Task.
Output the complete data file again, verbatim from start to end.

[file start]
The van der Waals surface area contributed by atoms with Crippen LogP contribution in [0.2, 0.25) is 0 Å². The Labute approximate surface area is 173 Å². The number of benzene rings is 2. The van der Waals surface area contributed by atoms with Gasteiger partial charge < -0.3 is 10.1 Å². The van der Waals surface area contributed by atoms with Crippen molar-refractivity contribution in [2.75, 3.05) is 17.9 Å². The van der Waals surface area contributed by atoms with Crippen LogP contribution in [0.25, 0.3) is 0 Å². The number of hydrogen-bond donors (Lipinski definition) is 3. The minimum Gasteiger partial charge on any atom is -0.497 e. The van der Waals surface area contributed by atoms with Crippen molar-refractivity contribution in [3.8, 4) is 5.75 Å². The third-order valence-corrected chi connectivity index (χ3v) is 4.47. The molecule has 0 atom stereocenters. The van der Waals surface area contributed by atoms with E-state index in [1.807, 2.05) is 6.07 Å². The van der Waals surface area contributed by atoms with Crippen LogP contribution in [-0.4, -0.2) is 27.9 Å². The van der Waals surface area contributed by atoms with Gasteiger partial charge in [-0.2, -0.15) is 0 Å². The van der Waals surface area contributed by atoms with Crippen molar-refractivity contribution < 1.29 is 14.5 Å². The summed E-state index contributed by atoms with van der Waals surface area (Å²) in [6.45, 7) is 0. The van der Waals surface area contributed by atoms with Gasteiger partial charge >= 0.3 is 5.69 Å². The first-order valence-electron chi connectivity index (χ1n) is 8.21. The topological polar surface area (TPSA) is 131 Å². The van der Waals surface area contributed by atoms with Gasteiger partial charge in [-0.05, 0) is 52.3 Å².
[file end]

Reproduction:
The van der Waals surface area contributed by atoms with Crippen LogP contribution in [0.2, 0.25) is 0 Å². The Labute approximate surface area is 173 Å². The number of benzene rings is 2. The van der Waals surface area contributed by atoms with Gasteiger partial charge < -0.3 is 10.1 Å². The van der Waals surface area contributed by atoms with Crippen molar-refractivity contribution in [2.75, 3.05) is 17.9 Å². The van der Waals surface area contributed by atoms with Crippen LogP contribution in [0.25, 0.3) is 0 Å². The number of hydrogen-bond donors (Lipinski definition) is 3. The minimum Gasteiger partial charge on any atom is -0.497 e. The van der Waals surface area contributed by atoms with Crippen molar-refractivity contribution in [3.8, 4) is 5.75 Å². The third-order valence-corrected chi connectivity index (χ3v) is 4.47. The molecule has 0 atom stereocenters. The van der Waals surface area contributed by atoms with E-state index in [1.807, 2.05) is 6.07 Å². The van der Waals surface area contributed by atoms with Crippen LogP contribution in [-0.4, -0.2) is 27.9 Å². The van der Waals surface area contributed by atoms with Gasteiger partial charge in [-0.2, -0.15) is 0 Å². The van der Waals surface area contributed by atoms with Crippen molar-refractivity contribution < 1.29 is 14.5 Å². The summed E-state index contributed by atoms with van der Waals surface area (Å²) in [6.45, 7) is 0. The van der Waals surface area contributed by atoms with Gasteiger partial charge >= 0.3 is 5.69 Å². The first-order valence-electron chi connectivity index (χ1n) is 8.21. The topological polar surface area (TPSA) is 131 Å². The van der Waals surface area contributed by atoms with Gasteiger partial charge in [-0.05, 0) is 52.3 Å².